Sickle cell diseases affect more than 50,000 Americans, primarily those of African heritage, but also those of Mediterranean, Caribbean, South and Central American, Arabian or East Indian heritage. About one out of every 835 African-American children is affected by hemoglobin SC disease. Illinois started universal newborn screening for sickle cell diseases in 1989; each year approximately 100 infants are diagnosed with a form of sickle cell disease.

Inheritance Patterns

Sickle cell diseases, including hemoglobin SC disease, are inherited in an autosomal recessive pattern. As an autosomal recessive disorder, the parents of a child with a sickle cell disease are usually unaffected, healthy carriers of the condition and have one normal gene and one abnormal gene. With each pregnancy, carrier parents have a 25 percent chance of having a child with two copies of the abnormal gene, resulting in a hemoglobinopathy. Carrier parents have a 50 percent chance of having a child who is an unaffected carrier and a 25 percent chance of having an unaffected, non-carrier child. These risks hold true for each and every pregnancy.

Hemoglobin SC disease occurs when one gene for production of Hgb S is inherited from one parent and one gene for production of Hgb C is inherited from the other parent. Hemoglobin SC disease is the second most common type of sickle cell disease. The severity of hemoglobin SC varies among affected individuals. Genetic counseling services are recommended for individuals with hemoglobin SC and for those who carry the abnormal hemoglobins, particularly concerning future pregnancies. These individuals may have questions about the disorders that are best answered by hematology specialists and genetic counselors.


Normal blood contains mostly hemoglobin A. Fetal hemoglobin (Hgb F) is found in newborns, normally through the third month of life. With the presence of abnormal hemoglobin S, red blood cells change from their usual biconcave disc shape to a sickle shape during de-oxygenation. Upon re-oxygenation, the red blood cell initially resumes its normal shape but, after repeated cycles of “sickling and unsickling,” the red blood cell is permanently damaged and hemolyzes. This hemolysis results in anemia, which is a hallmark of sickling diseases. With the presence of abnormal hemoglobin C, red blood cells are unstable and broken down more quickly than normal. In addition, sickled cells also restrict vascular blood flow and can result in the clinical manifestations of the disease.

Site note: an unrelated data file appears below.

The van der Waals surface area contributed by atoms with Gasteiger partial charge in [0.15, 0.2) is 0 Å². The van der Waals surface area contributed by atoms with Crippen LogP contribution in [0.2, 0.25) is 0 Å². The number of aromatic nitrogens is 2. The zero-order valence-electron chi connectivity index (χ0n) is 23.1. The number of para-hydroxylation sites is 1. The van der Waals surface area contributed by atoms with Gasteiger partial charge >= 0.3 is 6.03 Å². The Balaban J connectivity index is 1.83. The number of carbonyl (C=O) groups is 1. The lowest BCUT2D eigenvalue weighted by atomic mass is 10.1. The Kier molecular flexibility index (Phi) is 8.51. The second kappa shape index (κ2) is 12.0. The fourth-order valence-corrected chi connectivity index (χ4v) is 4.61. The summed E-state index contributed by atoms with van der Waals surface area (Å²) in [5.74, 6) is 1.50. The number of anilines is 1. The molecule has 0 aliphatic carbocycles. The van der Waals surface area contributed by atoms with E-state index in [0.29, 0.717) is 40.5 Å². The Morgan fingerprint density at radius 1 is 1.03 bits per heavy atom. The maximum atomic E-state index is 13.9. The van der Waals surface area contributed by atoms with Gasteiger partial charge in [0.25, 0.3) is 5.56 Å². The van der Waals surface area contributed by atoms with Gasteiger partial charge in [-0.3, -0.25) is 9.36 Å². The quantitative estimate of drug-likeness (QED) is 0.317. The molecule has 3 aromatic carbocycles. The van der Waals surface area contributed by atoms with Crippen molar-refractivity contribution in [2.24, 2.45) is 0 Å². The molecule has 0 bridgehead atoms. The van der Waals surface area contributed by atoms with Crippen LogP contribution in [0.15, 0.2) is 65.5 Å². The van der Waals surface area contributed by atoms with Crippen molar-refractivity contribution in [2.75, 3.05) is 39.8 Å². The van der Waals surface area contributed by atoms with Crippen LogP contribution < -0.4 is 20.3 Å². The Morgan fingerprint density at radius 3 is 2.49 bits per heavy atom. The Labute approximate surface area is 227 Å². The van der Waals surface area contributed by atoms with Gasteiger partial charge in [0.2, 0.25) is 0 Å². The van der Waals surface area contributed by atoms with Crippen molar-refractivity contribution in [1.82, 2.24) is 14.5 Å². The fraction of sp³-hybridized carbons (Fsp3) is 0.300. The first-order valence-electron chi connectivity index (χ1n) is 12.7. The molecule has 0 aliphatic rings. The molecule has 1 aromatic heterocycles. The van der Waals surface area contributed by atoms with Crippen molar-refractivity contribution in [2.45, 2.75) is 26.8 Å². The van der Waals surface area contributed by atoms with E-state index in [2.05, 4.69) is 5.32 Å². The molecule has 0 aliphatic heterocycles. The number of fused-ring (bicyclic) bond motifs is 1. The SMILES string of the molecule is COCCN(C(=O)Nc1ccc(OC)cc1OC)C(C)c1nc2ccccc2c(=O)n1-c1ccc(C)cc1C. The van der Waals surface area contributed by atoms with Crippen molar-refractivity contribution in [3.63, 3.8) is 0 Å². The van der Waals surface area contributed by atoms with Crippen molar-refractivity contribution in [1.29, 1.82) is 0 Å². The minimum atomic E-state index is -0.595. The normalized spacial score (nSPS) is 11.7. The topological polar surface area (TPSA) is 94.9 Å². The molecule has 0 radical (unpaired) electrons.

Key Points for Parents

Avoid overly alarming the child’s parents if the diagnosis has not yet been confirmed. If the child needs additional testing or diagnostic evaluation, make certain the parents understand the importance of following the pediatrician’s and/or specialist’s recommendations for additional testing and referrals. If results indicate the presence of hemoglobin SC disease, make certain the parents understand the importance of following the pediatrician’s and/or pediatric hematologist’s recommendations for additional testing and referrals.

Follow-up After Confirmation of Diagnosis

These guidelines should be followed after a diagnosis of hemoglobin SC disease has been confirmed:

  1. Regular visits to a comprehensive sickle cell program or a pediatric hematologist and strict compliance in antibiotic administration are crucial to the health and future well-being of the baby. Parents should understand the importance of twice-daily doses of prophylactic penicillin as an effective measure to reduce both morbidity and mortality from pneumococcal infections in infants with hemoglobin SC disease.
  2. Parents of infants with hemoglobin SC disease should be instructed in all aspects of routine child care. They should be able to accurately check the infant’s temperature. They must be able to recognize early symptoms of complications, including the warning signs of inactivity, fever, pallor and respiratory distress. Parents should be taught to palpate the infant’s spleen and to recognize splenic enlargement. Parents must understand the importance of prompt assessment of the infant by a pediatric hematologist when fever, pallor, unexplained irritability, diarrhea, vomiting or other signs of illness are present. Fever of 101 F or greater requires immediate medical evaluation.
  3. Provide a list of support services available in the community, such as the local health department and early intervention services. The Sickle Cell Disease Association of Illinois offers family support and educational services to the families of children and adults with sickle cell diseases. The association may be contacted at 312-345-1100.

For more information about newborn screening in general and about hemoglobinopathies specifically, contact the National Newborn Screening and Genetics Resource Center, 1912 W. Anderson Lane, Suite 210, Austin, TX 78757; telephone 512-454-6419; fax 512-454-6509; website. Other resources include: and Online Mendelian Inheritance in Man.